[Editor's note: This story was updated March 7 at 3:30 a.m.]
An ordinance authorizing West Orange to issue $6.3 million in general obligation bonds to the developer of the Edison property on Main Street was reintroduced Tuesday night. The ordinance was approved on first reading in a 4-1 vote by the township council.
Councilman Joe Krakoviak dissented, voting "no" to introduce the ordinance and approve it on first reading.
The bond ordinance was but was , according to the administration. They said the township's supplemental debt statement was prepared but not on file in the township clerk's office prior to the Feb. 21 meeting.
"There are still, in my mind, a lot of issues that still need to be reviewed and considered and until those questions are answered, I don't think we should proceed," Krakoviak said.
Councilman Victor Cirilo, however, stood by the council's decision to pass the ordinance.
"What we're doing today is introducing the process, we're not approving anything," he said in response to Krakoviak. "My vote is really to continue the process forward … We have to make decisions, we cannot keep stalling."
Phase I of the redevelopment plan for the land surrounding the Thomas Edison lot on Main Street calls for 333 luxury apartment units for-rent and 18,500 square feet of retail space in the battery building. It will also include a 635-space parking garage and a Jitney service to both the Orange and South Orange New Jersey Transit train stations.
A dilapidated building currently sits on the property and has been an eyesore for years. Though there seems to be no opposition to revitalizing the area, the current redevelopment plan has sparked a tumult of questions.
A slew of residents spoke during Tuesday's public comment, hashing out a
"The people of West Orange are against it," said resident John Schmidt, adding that the project would only make current problems such as parking and traffic, worse.
Council president Patricia Spango said she also remained concerned over parking and traffic in the area and would like to see an updated traffic study.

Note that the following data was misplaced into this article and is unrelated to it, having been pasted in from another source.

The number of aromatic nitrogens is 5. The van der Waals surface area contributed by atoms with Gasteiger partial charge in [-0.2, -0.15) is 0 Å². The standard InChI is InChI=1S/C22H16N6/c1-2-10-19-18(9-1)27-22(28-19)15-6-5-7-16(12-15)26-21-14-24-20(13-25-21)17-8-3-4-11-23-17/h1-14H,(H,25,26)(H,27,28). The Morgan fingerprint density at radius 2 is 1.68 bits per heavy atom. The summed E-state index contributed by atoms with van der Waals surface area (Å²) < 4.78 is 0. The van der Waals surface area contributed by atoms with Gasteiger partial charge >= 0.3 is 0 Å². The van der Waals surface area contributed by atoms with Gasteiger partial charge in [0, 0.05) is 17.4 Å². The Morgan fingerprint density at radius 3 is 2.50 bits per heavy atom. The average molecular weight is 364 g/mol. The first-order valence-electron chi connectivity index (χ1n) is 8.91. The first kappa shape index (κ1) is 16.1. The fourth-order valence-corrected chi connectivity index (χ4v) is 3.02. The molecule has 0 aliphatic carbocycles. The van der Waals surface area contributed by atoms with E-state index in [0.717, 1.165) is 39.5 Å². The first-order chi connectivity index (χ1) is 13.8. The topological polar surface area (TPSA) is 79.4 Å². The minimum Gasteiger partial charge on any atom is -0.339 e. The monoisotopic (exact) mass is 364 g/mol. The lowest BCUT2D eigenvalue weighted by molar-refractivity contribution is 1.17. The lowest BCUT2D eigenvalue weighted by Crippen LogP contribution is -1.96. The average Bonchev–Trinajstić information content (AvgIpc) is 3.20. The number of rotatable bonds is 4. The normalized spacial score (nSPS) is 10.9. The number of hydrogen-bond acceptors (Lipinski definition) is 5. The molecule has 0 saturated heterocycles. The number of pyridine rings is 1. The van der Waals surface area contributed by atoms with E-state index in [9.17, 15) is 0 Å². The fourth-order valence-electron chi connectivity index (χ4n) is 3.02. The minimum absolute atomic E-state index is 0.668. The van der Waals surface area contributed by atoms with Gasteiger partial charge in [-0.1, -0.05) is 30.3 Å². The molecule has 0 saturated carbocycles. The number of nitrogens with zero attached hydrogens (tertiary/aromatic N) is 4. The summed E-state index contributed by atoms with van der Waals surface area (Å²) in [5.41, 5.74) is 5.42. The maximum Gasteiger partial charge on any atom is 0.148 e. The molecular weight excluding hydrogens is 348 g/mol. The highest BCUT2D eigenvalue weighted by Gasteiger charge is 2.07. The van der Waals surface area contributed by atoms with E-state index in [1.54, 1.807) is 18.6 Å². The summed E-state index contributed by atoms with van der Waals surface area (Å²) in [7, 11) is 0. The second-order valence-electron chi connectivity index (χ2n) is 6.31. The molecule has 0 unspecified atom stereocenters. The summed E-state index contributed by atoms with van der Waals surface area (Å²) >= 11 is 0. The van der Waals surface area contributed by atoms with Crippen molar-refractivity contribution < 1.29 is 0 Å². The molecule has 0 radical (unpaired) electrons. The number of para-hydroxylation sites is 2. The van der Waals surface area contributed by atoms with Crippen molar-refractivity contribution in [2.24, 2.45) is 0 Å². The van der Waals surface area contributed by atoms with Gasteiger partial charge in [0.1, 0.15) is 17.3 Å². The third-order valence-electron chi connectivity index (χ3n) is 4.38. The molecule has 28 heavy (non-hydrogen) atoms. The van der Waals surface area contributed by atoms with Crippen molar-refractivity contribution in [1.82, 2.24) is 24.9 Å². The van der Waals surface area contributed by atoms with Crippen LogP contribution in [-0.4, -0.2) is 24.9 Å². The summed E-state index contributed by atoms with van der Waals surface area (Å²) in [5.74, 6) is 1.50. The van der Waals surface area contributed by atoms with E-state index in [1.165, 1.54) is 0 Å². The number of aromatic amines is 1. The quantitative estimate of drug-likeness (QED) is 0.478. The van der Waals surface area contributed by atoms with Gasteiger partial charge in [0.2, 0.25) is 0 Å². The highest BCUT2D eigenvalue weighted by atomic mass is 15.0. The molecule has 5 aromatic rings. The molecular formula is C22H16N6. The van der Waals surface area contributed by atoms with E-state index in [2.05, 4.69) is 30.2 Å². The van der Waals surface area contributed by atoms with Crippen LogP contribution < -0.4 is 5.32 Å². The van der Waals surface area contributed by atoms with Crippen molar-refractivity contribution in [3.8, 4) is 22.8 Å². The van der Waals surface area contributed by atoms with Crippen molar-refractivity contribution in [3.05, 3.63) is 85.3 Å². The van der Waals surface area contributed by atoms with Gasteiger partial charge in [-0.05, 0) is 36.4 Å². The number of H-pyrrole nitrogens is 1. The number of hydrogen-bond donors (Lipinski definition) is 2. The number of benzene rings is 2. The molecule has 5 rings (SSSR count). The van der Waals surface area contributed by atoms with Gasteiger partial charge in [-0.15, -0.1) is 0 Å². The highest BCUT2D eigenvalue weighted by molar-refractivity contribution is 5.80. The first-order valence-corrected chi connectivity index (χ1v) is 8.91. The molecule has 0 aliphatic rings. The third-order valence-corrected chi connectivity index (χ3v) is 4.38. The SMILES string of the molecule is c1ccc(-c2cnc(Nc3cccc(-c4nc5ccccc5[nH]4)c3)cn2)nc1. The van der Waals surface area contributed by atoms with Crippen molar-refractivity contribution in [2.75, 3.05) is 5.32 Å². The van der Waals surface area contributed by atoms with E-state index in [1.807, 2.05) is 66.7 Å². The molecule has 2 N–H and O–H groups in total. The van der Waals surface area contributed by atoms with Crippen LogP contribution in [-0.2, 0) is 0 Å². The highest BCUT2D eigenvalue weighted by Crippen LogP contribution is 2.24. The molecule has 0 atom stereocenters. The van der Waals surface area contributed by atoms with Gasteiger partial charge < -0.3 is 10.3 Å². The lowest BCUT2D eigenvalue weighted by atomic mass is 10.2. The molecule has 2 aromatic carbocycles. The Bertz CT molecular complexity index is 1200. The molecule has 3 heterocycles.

She still expressed support for the project and attempted to ease residents' predominant worry over town-issued bonds.
"Prism is going to pay back 50 percent (of the bond)," Spango said. "The other 50 percent, West Orange is using for the curb-out infrastructure — no different than we do throughout the town. If this project never took place, we would eventually have to take care of this anyway."
While resident Kevin Malanga was sympathetic to the council, "irrespective of what decision you make, you're going to have people upset, disappointed," he insisted the council put the brakes on the redevelopment. "Let us have an open and honest discussion about this project before any decisions are made."
Councilman Sal Anderton reassured residents and clarified the finances of the redevelopment. Of the $6.3 million in issued bonds, $3.1 million of the debt service would be paid back by a special assessment on the property, he said.
In addition, the township will receive revenue generated from the project that will pay for the other half, "It doesn't hit your tax bill or my tax bill," Anderton said.
After addressing almost every residents' concern, Councilman Krakoviak concluded that the town needed to take a serious look at whether the project was in the best interest of the town.
"So much of this is a leap of faith, a lot of the stuff we're looking at are projections, and the question we have to figure out is, are those the right projections and are those conservative enough," he said. "We are really in knee-deep with the success of this project."
Krakoviak said that while the financial agreement with the developer won't technically raise taxes, "if project wasn't generating significant revenue, that's where it would hit us."
Resident Maritza Brown, however, was on board with the project and said the crowd in attendance was not representative of the whole township. "There are a lot of people in West Orange that want this project to happen."
Eugene Diaz, of Prism Capital Partners, LLC, the developer, was also on hand to answer questions. Responding to one resident, he said Prism would pay to relocate the public works building currently on the property. He estimated the cost of relocation to about $6.5 million.
"The township will be fully covered," he said.
The reintroduced bond ordinance and the ordinance outlining the financial agreement between the township and Prism Capital Partners, LLC, the developer, will be up for approval during the March 20 meeting.
Two additional resolutions approving a modification agreement and an infrastructure construction agreement will also be discussed.
The meeting will take place at at 7 p.m.
Continue to check Patch for more information on Tuesday's council meeting.